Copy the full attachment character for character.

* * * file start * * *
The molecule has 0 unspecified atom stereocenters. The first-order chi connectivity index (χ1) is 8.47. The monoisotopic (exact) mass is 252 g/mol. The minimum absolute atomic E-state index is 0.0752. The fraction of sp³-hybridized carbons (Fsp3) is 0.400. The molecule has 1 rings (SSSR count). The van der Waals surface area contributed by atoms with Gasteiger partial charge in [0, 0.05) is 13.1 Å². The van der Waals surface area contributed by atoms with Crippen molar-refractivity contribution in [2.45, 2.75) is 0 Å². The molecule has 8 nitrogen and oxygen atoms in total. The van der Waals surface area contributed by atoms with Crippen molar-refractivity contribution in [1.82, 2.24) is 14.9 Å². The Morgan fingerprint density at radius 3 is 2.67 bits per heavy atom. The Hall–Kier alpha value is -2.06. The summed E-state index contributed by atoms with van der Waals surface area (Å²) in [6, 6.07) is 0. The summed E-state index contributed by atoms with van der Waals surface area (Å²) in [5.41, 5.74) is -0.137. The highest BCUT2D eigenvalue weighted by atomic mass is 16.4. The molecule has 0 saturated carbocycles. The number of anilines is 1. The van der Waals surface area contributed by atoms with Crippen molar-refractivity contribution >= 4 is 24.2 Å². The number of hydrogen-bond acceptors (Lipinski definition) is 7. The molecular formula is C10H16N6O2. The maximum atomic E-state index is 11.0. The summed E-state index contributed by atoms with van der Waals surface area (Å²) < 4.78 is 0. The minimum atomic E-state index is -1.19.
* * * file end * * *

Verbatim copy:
The molecule has 0 unspecified atom stereocenters. The first-order chi connectivity index (χ1) is 8.47. The monoisotopic (exact) mass is 252 g/mol. The minimum absolute atomic E-state index is 0.0752. The fraction of sp³-hybridized carbons (Fsp3) is 0.400. The molecule has 1 rings (SSSR count). The van der Waals surface area contributed by atoms with Gasteiger partial charge in [0, 0.05) is 13.1 Å². The van der Waals surface area contributed by atoms with Crippen molar-refractivity contribution in [2.45, 2.75) is 0 Å². The molecule has 8 nitrogen and oxygen atoms in total. The van der Waals surface area contributed by atoms with Crippen molar-refractivity contribution in [1.82, 2.24) is 14.9 Å². The Morgan fingerprint density at radius 3 is 2.67 bits per heavy atom. The Hall–Kier alpha value is -2.06. The summed E-state index contributed by atoms with van der Waals surface area (Å²) in [6, 6.07) is 0. The summed E-state index contributed by atoms with van der Waals surface area (Å²) in [5.41, 5.74) is -0.137. The highest BCUT2D eigenvalue weighted by atomic mass is 16.4. The molecule has 0 saturated carbocycles. The number of anilines is 1. The van der Waals surface area contributed by atoms with Crippen molar-refractivity contribution >= 4 is 24.2 Å². The number of hydrogen-bond acceptors (Lipinski definition) is 7. The molecular formula is C10H16N6O2. The maximum atomic E-state index is 11.0. The summed E-state index contributed by atoms with van der Waals surface area (Å²) < 4.78 is 0. The minimum atomic E-state index is -1.19.